Wednesday, August 03, 2016

Seven Takeaways from the New 2017 CVS Health and Express Scripts Formulary Exclusion Lists

This week, the two largest pharmacy benefit managers (PBMs)—Express Scripts and the CVS/caremark business of CVS Health—released their 2017 formulary exclusion lists. They are available below for your downloading pleasure.

For 2017, Express Scripts made relatively few changes to its list, which has fewer products than it 2016 list. CVS Health, however, expended its list to 154 products, compared with 124 products last year. CVS also got much more aggressive with specialty drugs.

Read on for my head-to-head comparison, including comments on such high-profile specialty categories as hepatitis C, inflammatory conditions, biosimilars, and more.


Formulary exclusions block access to specific products. They emerged as a powerful tool for PBMs to gain additional negotiating leverage against manufacturers. PBMs force manufacturers of therapeutically comparable brand-name drugs to offer bigger rebates to avoid being cut from the formulary. I believe that exclusions are one of the factors behind growing gross-to-net disparities for manufacturers of brand-name drugs. See Key Insights on Drug Prices and Manufacturer Rebates from the New 2015 IMS Report.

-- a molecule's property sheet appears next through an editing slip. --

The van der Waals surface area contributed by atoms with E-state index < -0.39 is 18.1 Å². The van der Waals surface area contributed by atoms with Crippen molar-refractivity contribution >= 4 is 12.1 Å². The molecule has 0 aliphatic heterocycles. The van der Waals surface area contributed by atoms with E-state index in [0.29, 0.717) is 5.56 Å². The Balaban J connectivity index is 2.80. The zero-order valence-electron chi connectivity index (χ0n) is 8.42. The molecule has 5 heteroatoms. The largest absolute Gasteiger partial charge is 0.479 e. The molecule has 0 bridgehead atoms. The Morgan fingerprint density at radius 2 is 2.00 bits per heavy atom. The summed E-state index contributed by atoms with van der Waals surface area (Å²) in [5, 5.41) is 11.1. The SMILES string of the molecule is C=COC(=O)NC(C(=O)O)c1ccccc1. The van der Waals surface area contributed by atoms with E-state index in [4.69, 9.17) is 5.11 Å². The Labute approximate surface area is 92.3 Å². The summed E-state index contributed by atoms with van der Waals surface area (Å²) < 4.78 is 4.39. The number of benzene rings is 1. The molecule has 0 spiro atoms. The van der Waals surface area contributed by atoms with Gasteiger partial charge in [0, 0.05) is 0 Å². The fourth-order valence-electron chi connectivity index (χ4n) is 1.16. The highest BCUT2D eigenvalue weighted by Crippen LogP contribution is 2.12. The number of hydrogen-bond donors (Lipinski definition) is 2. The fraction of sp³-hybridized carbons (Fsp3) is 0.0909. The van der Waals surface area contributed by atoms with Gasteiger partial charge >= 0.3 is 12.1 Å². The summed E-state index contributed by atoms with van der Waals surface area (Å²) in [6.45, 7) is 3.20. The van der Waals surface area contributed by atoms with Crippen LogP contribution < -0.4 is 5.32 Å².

Here are the 2017 formulary exclusion lists:
Express Scripts has also published the following article explaining its strategy: 2017 National Preferred Formulary. CVS Health explains its approach in the introduction to its exclusion list.

You can find links to the 2016 lists in my August 2015 Drug Channels post Here Come the 2016 PBM Formulary Exclusion Lists!

Note that the restrictions affect a PBM’s recommended national formulary. These are suggestions, not mandates. Plan sponsors—the PBM's clients—that do not adopt the standard formulary face reduced rebates and/or higher plan costs. Thus, a drug’s appearance on an exclusion list does not guarantee that all patients will lose access. For more on exclusions, see Section 5.3.2. of our 2016 Economic Report on Retail, Mail, and Specialty Pharmacies .


1) The PBM exclusion lists continue to diverge.

The chart below shows the number of drugs that have been excluded annually. There are 85 products on Express Scripts’ 2017 formulary exclusion list, compared with 87 on its 2016 list and 66 on its 2015 list. (Note that these are ESI’s reported product counts, so they differ slightly from previous figures.) CVS Health’s new 2017 list has 154 products, compared with 124 products on its 2016 list.